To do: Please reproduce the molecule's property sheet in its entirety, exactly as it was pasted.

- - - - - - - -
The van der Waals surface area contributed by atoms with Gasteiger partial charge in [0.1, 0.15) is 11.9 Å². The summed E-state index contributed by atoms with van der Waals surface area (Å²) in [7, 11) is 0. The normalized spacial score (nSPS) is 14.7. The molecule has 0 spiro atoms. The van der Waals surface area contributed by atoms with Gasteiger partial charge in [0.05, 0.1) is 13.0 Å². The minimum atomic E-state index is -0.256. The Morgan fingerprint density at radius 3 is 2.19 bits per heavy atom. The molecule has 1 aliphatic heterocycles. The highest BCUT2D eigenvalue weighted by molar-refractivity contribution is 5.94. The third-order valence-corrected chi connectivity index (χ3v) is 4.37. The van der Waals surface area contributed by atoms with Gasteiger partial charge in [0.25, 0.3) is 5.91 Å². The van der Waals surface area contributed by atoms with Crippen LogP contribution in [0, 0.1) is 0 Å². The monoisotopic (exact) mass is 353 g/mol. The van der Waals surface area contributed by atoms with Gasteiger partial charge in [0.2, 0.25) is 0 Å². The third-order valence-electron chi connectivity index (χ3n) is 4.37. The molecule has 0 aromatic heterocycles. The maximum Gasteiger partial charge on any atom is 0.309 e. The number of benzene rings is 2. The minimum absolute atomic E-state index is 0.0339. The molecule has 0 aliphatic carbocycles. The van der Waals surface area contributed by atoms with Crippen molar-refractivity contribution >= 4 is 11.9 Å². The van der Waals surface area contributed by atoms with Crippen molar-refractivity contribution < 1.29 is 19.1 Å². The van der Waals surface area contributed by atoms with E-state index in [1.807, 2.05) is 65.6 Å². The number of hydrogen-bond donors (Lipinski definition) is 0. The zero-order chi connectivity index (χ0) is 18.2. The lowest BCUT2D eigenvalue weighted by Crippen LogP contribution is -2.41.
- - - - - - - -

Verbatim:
The van der Waals surface area contributed by atoms with Gasteiger partial charge in [0.1, 0.15) is 11.9 Å². The summed E-state index contributed by atoms with van der Waals surface area (Å²) in [7, 11) is 0. The normalized spacial score (nSPS) is 14.7. The molecule has 0 spiro atoms. The van der Waals surface area contributed by atoms with Gasteiger partial charge in [0.05, 0.1) is 13.0 Å². The minimum atomic E-state index is -0.256. The Morgan fingerprint density at radius 3 is 2.19 bits per heavy atom. The molecule has 1 aliphatic heterocycles. The highest BCUT2D eigenvalue weighted by molar-refractivity contribution is 5.94. The third-order valence-corrected chi connectivity index (χ3v) is 4.37. The van der Waals surface area contributed by atoms with Gasteiger partial charge in [0.25, 0.3) is 5.91 Å². The van der Waals surface area contributed by atoms with Crippen LogP contribution in [0, 0.1) is 0 Å². The monoisotopic (exact) mass is 353 g/mol. The van der Waals surface area contributed by atoms with Gasteiger partial charge in [0.2, 0.25) is 0 Å². The third-order valence-electron chi connectivity index (χ3n) is 4.37. The molecule has 0 aromatic heterocycles. The maximum Gasteiger partial charge on any atom is 0.309 e. The number of benzene rings is 2. The minimum absolute atomic E-state index is 0.0339. The molecule has 0 aliphatic carbocycles. The van der Waals surface area contributed by atoms with Crippen molar-refractivity contribution >= 4 is 11.9 Å². The van der Waals surface area contributed by atoms with Crippen molar-refractivity contribution < 1.29 is 19.1 Å². The van der Waals surface area contributed by atoms with E-state index in [1.807, 2.05) is 65.6 Å². The number of hydrogen-bond donors (Lipinski definition) is 0. The zero-order chi connectivity index (χ0) is 18.2. The lowest BCUT2D eigenvalue weighted by Crippen LogP contribution is -2.41.